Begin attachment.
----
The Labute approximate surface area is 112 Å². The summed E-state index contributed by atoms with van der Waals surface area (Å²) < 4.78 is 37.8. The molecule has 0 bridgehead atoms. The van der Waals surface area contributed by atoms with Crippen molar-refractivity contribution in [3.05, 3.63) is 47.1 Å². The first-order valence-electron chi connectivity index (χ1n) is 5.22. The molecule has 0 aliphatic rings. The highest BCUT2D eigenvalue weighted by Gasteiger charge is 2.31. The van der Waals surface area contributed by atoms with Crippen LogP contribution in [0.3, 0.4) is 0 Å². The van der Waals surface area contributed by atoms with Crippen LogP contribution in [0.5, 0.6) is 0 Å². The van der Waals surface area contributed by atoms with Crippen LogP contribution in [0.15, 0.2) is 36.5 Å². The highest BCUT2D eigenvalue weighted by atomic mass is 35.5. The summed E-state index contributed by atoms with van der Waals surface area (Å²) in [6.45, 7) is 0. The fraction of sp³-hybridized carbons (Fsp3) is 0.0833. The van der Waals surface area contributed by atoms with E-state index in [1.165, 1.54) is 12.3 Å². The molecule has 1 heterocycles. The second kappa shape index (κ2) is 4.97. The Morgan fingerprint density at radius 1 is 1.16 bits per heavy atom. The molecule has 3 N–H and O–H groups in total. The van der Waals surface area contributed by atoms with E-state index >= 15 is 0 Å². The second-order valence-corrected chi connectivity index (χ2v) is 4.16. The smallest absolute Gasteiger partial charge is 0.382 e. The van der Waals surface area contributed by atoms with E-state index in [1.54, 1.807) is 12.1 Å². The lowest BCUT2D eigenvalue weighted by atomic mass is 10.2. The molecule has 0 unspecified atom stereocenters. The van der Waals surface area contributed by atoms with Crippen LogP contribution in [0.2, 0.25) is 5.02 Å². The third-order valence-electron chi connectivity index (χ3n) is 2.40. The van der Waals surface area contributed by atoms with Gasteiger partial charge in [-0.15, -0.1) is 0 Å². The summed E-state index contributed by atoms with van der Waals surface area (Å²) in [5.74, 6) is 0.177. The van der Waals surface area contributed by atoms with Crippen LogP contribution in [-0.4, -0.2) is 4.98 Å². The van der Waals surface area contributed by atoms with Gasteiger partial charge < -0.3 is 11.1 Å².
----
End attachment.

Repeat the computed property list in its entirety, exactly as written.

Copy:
The Labute approximate surface area is 112 Å². The summed E-state index contributed by atoms with van der Waals surface area (Å²) < 4.78 is 37.8. The molecule has 0 bridgehead atoms. The van der Waals surface area contributed by atoms with Crippen molar-refractivity contribution in [3.05, 3.63) is 47.1 Å². The first-order valence-electron chi connectivity index (χ1n) is 5.22. The molecule has 0 aliphatic rings. The highest BCUT2D eigenvalue weighted by Gasteiger charge is 2.31. The van der Waals surface area contributed by atoms with Crippen LogP contribution in [0.3, 0.4) is 0 Å². The van der Waals surface area contributed by atoms with Crippen LogP contribution in [0.5, 0.6) is 0 Å². The van der Waals surface area contributed by atoms with Crippen LogP contribution in [0.15, 0.2) is 36.5 Å². The highest BCUT2D eigenvalue weighted by atomic mass is 35.5. The summed E-state index contributed by atoms with van der Waals surface area (Å²) in [6.45, 7) is 0. The fraction of sp³-hybridized carbons (Fsp3) is 0.0833. The van der Waals surface area contributed by atoms with E-state index in [1.165, 1.54) is 12.3 Å². The molecule has 1 heterocycles. The second kappa shape index (κ2) is 4.97. The Morgan fingerprint density at radius 1 is 1.16 bits per heavy atom. The molecule has 3 N–H and O–H groups in total. The van der Waals surface area contributed by atoms with E-state index >= 15 is 0 Å². The second-order valence-corrected chi connectivity index (χ2v) is 4.16. The smallest absolute Gasteiger partial charge is 0.382 e. The van der Waals surface area contributed by atoms with E-state index in [1.54, 1.807) is 12.1 Å². The lowest BCUT2D eigenvalue weighted by atomic mass is 10.2. The molecule has 0 unspecified atom stereocenters. The van der Waals surface area contributed by atoms with Crippen LogP contribution in [0.2, 0.25) is 5.02 Å². The third-order valence-electron chi connectivity index (χ3n) is 2.40. The van der Waals surface area contributed by atoms with Gasteiger partial charge in [-0.15, -0.1) is 0 Å². The summed E-state index contributed by atoms with van der Waals surface area (Å²) in [5.74, 6) is 0.177. The van der Waals surface area contributed by atoms with Crippen LogP contribution in [-0.4, -0.2) is 4.98 Å². The van der Waals surface area contributed by atoms with Gasteiger partial charge < -0.3 is 11.1 Å².